When Mike Woodward was growing up, he learned about the story of David and Goliath in Sunday school with a teacher who used a felt board and puppets to bring the story to life.
His sons Parker, 12, and Owen, 9, had a more high-tech experience — battling wolves, lions, a bear and finally the big guy himself — as beta testers for DvG: Conquering Giants, a new virtual reality game that retells the famed showdown.
The game is the first offering from Virtuous VR Gaming, a new video gaming company that hopes to connect kids and young adults with classic stories from the Bible, using an immersive VR experience that’s both fun and educational.
Woodward, a member of The Church of Jesus Christ of Latter-day Saints, said his sons have a good time playing the game and are learning about the Bible. That’s a win, he said.
Besides, VR is a lot cooler than felt boards.
For the boys, playing DvG has been a hoot.
The game is set up in a campaign, much as classic games, like Punch Out!, the Nintendo game made famous for featuring former heavyweight champion Mike Tyson. Players start out with an easy opponent, some wolves harassing a flock of sheep in the fields, and move on to more difficult opponents before facing Goliath. In each level, players learn a different skill that helps them move up. Players can either use a virtual sling that they whirl overhead or a slingshot.
Parker Woodward said the game made him think about the battle between David and Goliath in a new way. He used to think David just showed up one day and ended up fighting against the Philistine giant.
Playing DvG made him realize a lot of preparation went into that fateful battle.
Along with the campaign, players can compete for spots on a leaderboard with rankings for accuracy and speed. That has led to some friendly competition between the boys and their dad. The boys have beaten Goliath a few times.
Dad still has some work to do.
“I know what I am supposed to do,” he said. “But I can’t quite get there.”
The game holds up against other VR games, said the Woodward brothers, a fact that delights game developer Jarom Sidwell, a veteran Hollywood special-effects expert who worked on films like “Avengers,” “Avatar,” “Transformers” and “The Hobbit.”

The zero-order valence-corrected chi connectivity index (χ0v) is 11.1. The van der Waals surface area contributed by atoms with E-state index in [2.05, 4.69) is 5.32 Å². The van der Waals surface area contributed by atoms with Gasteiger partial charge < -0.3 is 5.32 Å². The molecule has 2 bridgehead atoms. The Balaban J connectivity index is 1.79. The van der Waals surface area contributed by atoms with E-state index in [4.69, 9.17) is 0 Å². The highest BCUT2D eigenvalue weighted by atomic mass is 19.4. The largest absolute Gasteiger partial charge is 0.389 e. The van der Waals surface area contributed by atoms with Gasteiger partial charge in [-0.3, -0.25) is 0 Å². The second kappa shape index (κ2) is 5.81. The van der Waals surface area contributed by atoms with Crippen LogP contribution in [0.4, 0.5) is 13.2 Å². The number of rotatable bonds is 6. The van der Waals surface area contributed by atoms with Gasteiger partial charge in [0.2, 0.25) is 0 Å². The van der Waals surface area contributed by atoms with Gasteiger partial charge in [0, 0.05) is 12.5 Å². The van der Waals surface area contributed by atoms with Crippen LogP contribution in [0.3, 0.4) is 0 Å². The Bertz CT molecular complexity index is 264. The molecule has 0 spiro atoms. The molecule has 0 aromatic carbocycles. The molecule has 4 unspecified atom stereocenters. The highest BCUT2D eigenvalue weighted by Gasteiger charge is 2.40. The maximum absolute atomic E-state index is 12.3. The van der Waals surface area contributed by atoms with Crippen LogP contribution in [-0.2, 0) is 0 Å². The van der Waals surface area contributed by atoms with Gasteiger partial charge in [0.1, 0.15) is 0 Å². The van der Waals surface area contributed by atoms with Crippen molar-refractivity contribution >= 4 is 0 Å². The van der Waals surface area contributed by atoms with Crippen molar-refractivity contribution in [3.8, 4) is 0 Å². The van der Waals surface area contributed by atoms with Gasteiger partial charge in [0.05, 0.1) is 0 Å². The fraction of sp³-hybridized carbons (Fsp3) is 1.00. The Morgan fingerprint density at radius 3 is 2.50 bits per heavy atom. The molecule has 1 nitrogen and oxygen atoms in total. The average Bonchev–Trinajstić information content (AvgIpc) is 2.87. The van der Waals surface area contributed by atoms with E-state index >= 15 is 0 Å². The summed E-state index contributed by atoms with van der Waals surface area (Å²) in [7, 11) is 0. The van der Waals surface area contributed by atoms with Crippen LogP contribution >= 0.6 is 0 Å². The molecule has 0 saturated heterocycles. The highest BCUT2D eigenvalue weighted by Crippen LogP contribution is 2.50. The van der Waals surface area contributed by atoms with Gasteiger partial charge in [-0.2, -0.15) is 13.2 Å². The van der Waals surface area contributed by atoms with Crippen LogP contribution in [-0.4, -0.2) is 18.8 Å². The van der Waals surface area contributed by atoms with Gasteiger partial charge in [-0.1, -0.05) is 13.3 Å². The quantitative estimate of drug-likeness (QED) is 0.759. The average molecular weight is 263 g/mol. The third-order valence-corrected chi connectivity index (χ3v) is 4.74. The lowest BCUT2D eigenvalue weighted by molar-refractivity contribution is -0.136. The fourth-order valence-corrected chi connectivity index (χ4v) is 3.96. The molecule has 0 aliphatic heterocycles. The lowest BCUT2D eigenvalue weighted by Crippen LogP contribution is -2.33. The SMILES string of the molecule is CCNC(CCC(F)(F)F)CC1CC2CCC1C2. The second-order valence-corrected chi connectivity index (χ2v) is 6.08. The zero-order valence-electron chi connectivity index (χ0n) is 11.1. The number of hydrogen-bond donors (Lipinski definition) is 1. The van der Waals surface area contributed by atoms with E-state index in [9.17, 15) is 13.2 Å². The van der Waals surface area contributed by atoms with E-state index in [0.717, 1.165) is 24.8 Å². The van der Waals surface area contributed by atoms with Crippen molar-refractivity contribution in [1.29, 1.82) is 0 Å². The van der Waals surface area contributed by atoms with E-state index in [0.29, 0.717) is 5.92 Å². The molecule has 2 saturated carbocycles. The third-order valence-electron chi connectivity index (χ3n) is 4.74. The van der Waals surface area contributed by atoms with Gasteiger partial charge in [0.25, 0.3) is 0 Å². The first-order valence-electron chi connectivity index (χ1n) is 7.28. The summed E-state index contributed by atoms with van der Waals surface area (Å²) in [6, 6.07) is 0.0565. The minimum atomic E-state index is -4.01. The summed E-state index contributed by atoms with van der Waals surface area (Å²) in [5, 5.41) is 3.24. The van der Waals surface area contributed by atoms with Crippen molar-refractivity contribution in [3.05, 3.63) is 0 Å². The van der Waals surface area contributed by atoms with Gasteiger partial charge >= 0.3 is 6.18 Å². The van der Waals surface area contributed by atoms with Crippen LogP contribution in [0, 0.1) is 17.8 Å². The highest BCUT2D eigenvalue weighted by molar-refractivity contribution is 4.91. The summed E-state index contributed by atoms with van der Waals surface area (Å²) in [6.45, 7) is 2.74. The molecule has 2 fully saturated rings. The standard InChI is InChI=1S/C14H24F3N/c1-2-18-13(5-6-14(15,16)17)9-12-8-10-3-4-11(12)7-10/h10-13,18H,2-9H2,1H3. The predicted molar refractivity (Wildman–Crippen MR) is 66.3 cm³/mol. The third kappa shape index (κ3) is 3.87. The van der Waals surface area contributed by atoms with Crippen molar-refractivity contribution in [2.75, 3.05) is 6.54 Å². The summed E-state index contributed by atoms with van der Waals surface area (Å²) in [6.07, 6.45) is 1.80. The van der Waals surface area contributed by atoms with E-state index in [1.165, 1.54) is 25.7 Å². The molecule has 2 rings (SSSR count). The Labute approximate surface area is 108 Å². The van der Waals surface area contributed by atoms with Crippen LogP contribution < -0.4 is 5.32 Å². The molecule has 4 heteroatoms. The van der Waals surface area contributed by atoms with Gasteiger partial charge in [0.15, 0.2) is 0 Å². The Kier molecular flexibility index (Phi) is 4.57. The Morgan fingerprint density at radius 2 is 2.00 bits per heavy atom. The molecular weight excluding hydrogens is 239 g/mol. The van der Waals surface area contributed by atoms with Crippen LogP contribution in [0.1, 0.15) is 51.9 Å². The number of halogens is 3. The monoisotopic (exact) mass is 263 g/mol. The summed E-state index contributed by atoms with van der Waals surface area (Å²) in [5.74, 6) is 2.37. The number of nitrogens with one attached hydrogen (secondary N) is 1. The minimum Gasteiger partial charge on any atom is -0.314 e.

After hearing that Parker and Owen had played Vader Immortal, a “Star Wars” game, he posed a question: “Who’s tougher, Darth Vader or Goliath?”
“Goliath,” the boys said in unison. Goliath is faster, they said, and less prone to monologuing.
“Yes!” said Sidwell. “I’m going to write that in the diary.”
Sidwell, whose software company Immersive History has also created a VR version of the Second Temple in Jerusalem, said the game has allowed him to combine two of his passions, the Bible and special effects. More than anything, he said, he wanted the game to be fun and to bring the story of David and Goliath to life.
By doing that, he hoped players would get a chance to experience the Bible. And maybe learn something along the way about overcoming challenges in life.
“With a little bit of perseverance and a little bit of faith and fight, you can conquer giants in real life,” he said.
Bill Issler, owner of Virtuous VR Gaming, which developed DvG, got the idea for the game after seeing how young people are attracted to VR experiences. A former engineer in the steel industry who later ran his own software company, Issler started a nonprofit called Industry Lift that developed VR games to attract young people to the construction industry. The nonprofit has developed several VR games that allow users to drive a forklift or crane or learn to weld.
Having seen how well those games worked for the construction industry, Issler wanted to try the same approach for the Bible, which he says is one of his passions in life.
Issler said the Bible has shaped his life and the life of his family. His parents were German immigrants who came to the United States with the help of a Baptist group. He now attends a community church in Virginia. After selling his company, he said he wanted to use the blessings he has received to help others.
“My passion is using the resources I have been given to do good,” he said.
Issler said he wanted DvG to be high quality and good enough to compete with other video games while still being family-friendly — and to be exciting without the shooting and blood and guts found in other popular games.
DvG, which is rated “E for everyone,” features what Sidwell called “Looney Tunes” style action. When a player defeats Goliath, for example, the giant topples over in a comic animation.
The game is currently available on the online gaming website Steam for the Oculus Rift VR system. The developers hope to have it available soon for the Oculus Quest and Playstation.
Sidwell is already thinking of a followup, if all goes well — a multiplayer game based on the life of biblical strongman Samson.
“What really intrigues me about Samson is that it is telling the exact opposite story of David,” he said. “Samson is the Goliath of his time. What does it look like to be Samson and what are challenges as you go through fulfilling God’s purposes?”